You should speak with a lawyer who has experience with this type of case before you make any decisions about whether or not to sue. If you can identify the owner of the dog, and if the owner or keeper of the dog has homeowner's or renter's insurance, then your injury claim can probably be settled without filing a lawsuit. Some people handle these claims directly with the insurance company. However, you would be doing the insurance company a huge favor, and probably will obtain a much smaller recovery if you pursue the matter without an attorney. My firm has years of experience handling these cases. Please feel free to call me at 617-723-7676 should you wish to speak further. Good luck.
It really depends on the circumstance and the extent of your injuries. You mention the dog being tied to a tree so, in theory, it was possible that you could have walked around the dog at a point where he couldn't reach you. Do you know of witnesses? Did the dog have a prior history of biting? What is the nature and extent of your injuries? Did you lose time from work? Have you suffered scarring? You really should talk to a lawyer and get an opinion as to the value range for your injuries ( BTW - this can be hard to do at the first consultation) so you can make an intelligent decision on whether you should bring a claim. If you had stiches I assume the bite was rather severe. But, no-one is going to be able to give you a definitve answer without delving into the particulars of the situation. The dog owner will need to have be proven negligent inorder for you to recover. Here in Mass. jurors are given a jury instruction that states, basically, that the occurance of an accident is not, in and of itself, evidence of negligence. You will need more than just the occurance of the bite to prevail.
I am happy to take this case for you. I have handled many of them and they are great cases to take. Please call me and I'll let you know your options. You can reach me at (617) 725-2675, or (413) 210-6701
As long as you can identify the owner of the dog, you can certainly sue. Getting a dog bite that is substantial enough that you needed stitches and medical treatment would suggest that the injury is severe enough to warrant a legal claim. It was not your fault that the dog bit you. Why should you suffer without being compensated. So long as the dog owner is insured, it is most likely that the case would be settled without a trial. This is exactly the type of thing that people have insurance for and to not avail yourself of the benefits available to you would be to allow the insurance company to profit while you suffer. I would be happy to discuss this with you in further detail and if you feel comfortable with me and my office after our discussion I would be happy to represent you with this case. The most important thing for you right now is to find a lawyer that you trust, whom you feel confident in. Feel free to call. There is no cost for a consultation and no fee to you unless we get you a settlement.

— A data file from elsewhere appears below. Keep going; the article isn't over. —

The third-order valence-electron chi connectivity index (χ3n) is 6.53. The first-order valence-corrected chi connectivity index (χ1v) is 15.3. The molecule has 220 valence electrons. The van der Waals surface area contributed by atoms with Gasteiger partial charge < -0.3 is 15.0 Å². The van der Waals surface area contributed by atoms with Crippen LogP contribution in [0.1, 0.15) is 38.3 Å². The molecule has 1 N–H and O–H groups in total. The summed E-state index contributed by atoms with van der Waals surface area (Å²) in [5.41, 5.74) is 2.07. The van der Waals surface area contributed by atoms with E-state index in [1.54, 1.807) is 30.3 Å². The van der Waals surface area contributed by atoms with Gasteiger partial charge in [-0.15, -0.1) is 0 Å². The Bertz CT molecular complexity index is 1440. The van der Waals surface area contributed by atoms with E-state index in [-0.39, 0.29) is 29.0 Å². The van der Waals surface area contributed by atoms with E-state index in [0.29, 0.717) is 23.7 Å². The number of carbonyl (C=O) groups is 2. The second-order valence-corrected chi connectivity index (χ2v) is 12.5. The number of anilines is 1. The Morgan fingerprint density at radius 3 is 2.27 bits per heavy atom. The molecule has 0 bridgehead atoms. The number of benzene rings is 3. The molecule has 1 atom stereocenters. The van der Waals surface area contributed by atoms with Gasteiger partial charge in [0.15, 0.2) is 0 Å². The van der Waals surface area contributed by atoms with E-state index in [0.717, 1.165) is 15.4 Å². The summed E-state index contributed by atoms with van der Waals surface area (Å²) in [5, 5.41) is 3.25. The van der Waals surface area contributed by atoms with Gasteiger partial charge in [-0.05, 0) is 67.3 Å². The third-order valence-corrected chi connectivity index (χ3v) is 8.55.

In general, Massachusetts has a strict liability statute against the owner or keeper of a dog who bites you as long as you were not taunting or teasing the dog. The practical question is insurance. Does the dog owner or keeper of the dog own a home. If so, you may be able to make a claim through the homeowner's insurance. You would be entitled to recover for your medical bills, pain and suffering, scarring or disfigurement caused by the dog bit. In some instances, there may be additional recovery if the dog in question was under a restraining order issued by the municipality concerning a prior attach. I'd be happy to discuss this with you further if you'd like. Feel free to call me at 617-973-1593. Good luck!
Negligence and personal injury Medical expenses for personal injury Pain and suffering Premises liability for personal injuries Personal injury Personal injury settlement Evidence for personal injury cases Types of personal injuries Personal injury and animal attacks Dog bites and injuries Residential property Property liability Homeowner's insurance for property liability Renter's insurance Restraining order and criminal defense Animal law Evidence Small claims court
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